The joys of finding a L/O tenant - UGH!! - Posted by Scott (GA)

Posted by Tray Giddens on July 15, 2003 at 16:09:33:

you must try to prequalify their motivation before you even set up an appointment to show them the property .

ask them a couple of simple questions over the phone.
“if you like the property , would you be in a position to sign documents this afternoon?” then after showing the property and they like it, tell them you have two more appointments for the property that evening that you would be willing to cancel if they would commit to you now…

always ask for certified funds in the form of cashier check or money order…say that your accountant requires certified funds or whatever…

i had a real estate deal that dragged on for an additional three weeks because the title company failed to inform me that the $1000 earnest money check had a stop payment put on it as soon as it was issued… the buyers were still acting like they were buying but were completely bogus the whole time…

Tray Giddens

The joys of finding a L/O tenant - UGH!! - Posted by Scott (GA)

Posted by Scott (GA) on July 15, 2003 at 10:03:02:

Okay - just a venting message.

Have a property that is being marketed as owner financed, however, they turn into Lease Option deals since the buyers do not have 10% down.

4 people in the past 4 days have all agreed to purchase the home on the lease purchase terms. We shake hands and agree to sign the papers later that night. In each instance, they “thought about it and do not want to make a move at this time due to finances”. ARGGGHHHH!!!

The house is right priced with respect to rent and option consideration (less than 3% of purchase price).

No, I didn’t have contracts with me that could be signed on the spot (my bad), but even if I did and they signed the contracts, they would still call back and decide it wasn’t for them.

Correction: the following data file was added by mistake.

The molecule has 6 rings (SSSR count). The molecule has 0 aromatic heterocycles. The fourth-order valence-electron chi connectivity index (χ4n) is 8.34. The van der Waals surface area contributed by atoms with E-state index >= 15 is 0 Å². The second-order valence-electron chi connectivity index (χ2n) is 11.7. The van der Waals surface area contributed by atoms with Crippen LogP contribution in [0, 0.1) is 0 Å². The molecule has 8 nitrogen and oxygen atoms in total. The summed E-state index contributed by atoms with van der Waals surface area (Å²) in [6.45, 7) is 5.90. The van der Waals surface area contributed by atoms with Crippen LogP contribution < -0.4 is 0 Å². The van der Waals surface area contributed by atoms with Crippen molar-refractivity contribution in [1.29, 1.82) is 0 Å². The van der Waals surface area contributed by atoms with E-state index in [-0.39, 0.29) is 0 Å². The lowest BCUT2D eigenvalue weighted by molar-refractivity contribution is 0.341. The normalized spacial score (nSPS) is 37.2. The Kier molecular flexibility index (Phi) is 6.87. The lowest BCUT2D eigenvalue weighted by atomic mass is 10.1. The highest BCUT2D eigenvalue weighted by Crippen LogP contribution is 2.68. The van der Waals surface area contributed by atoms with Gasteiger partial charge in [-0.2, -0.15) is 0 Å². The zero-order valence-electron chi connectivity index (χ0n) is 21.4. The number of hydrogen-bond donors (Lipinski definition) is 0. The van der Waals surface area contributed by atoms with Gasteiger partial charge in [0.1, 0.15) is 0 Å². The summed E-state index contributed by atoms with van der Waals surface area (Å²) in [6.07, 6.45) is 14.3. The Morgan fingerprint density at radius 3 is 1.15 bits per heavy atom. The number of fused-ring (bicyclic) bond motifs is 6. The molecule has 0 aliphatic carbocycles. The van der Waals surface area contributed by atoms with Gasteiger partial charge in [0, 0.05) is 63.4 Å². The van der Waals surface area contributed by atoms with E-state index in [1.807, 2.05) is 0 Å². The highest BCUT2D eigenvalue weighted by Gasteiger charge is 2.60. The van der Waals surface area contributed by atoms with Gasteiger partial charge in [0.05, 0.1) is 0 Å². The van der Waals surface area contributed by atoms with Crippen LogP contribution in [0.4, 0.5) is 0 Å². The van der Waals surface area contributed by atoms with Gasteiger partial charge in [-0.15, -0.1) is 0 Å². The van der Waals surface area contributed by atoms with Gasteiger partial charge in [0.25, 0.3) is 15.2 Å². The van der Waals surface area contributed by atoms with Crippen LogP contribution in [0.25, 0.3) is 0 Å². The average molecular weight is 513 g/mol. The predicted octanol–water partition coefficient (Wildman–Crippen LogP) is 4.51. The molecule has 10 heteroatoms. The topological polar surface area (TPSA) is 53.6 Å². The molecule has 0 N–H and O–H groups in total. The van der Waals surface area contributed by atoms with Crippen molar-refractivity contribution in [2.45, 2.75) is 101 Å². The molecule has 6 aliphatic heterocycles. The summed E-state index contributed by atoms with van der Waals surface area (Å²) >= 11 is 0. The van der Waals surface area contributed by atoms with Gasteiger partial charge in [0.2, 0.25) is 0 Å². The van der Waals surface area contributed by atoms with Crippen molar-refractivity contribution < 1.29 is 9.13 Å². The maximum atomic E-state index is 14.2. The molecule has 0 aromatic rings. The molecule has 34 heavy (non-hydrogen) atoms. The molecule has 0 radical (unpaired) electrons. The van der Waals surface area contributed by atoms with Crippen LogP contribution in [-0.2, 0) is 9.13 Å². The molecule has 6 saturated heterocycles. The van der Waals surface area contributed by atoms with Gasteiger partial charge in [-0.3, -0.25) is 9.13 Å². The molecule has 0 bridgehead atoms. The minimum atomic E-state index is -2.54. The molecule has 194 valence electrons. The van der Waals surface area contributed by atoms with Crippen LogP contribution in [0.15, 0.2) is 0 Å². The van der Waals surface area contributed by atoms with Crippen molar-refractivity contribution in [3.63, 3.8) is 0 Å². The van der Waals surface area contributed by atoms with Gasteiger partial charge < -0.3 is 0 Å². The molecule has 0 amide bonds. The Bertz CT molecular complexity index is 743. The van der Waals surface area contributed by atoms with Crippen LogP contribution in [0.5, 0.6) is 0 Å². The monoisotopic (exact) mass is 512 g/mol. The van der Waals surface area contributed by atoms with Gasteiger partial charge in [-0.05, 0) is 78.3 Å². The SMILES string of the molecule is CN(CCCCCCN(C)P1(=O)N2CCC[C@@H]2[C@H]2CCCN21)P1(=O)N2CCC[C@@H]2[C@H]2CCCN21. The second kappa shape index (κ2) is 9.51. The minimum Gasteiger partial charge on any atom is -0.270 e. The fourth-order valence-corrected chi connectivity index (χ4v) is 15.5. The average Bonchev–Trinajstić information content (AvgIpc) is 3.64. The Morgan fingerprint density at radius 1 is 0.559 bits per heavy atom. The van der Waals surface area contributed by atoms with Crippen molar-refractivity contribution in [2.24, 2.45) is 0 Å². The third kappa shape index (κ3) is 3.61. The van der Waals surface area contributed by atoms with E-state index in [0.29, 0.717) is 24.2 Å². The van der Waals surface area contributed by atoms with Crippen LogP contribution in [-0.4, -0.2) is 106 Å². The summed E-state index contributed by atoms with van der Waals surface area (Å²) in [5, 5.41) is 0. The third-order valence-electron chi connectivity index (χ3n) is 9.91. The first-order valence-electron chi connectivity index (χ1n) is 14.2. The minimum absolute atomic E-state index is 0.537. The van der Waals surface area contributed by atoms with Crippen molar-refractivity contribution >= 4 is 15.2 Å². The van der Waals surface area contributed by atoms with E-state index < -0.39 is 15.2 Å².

Besides having them sign the contracts at the time of the hand shake - is there anything else I can do?

Jilted in Georgia (Scott)

“Lock In” question. - Posted by Sandy (NY)

Posted by Sandy (NY) on July 16, 2003 at 04:00:22:

I am not sure if this is state-specific, but isn’t there a law that gives someone the right to rescind (take back) an offer within 72 hours of signing a contract? If so, be careful so you don’t look like you are badgering people.

My .2


Re: The joys of finding a L/O tenant - UGH!! - Posted by REIMentor

Posted by REIMentor on July 16, 2003 at 01:20:39:


I will add one more thing that is VITAL when dealing with tenant buyers:


As several others have indicated, this is indeed sales we are talking about. As such you absolutely must have contracts there with you - period. But you must also convey a strong sense of urgency.

When I talk to tenant buyers about a specific house, the first thing out of my mouth is how I’ve already had 20 calls on it today alone. Immediately they’re going “Whoah, if I want this thing I’d better hustle.” I explain all the terms and am very straight with them over the phone about it. I ask them to tell me exactly how much they have to put down and go over the fact that maintenance will be their responsibility, etc. etc.

Then I do one of two things:

  1. A “Buyer’s Convention” in which I schedule an appointment with at least 3-5 sets of buyers on a Saturday - at the exact same time for all of them, but they don’t know it until they all show up at the same time. Schedule it for a wierd time like 2:20P - not only do they presume it will be one-on-one, but they tend to show up on time when it’s more specific. During the buyer’s convention (as I call it) I have them all sign in including putting down how much DP money they have so all of the others can see that as well. Needless to say, as they walk around it’s a bit tense for them because they know one of the other’s might get it before they do. I ALWAYS get a certified check from one of them that day - it has never failed.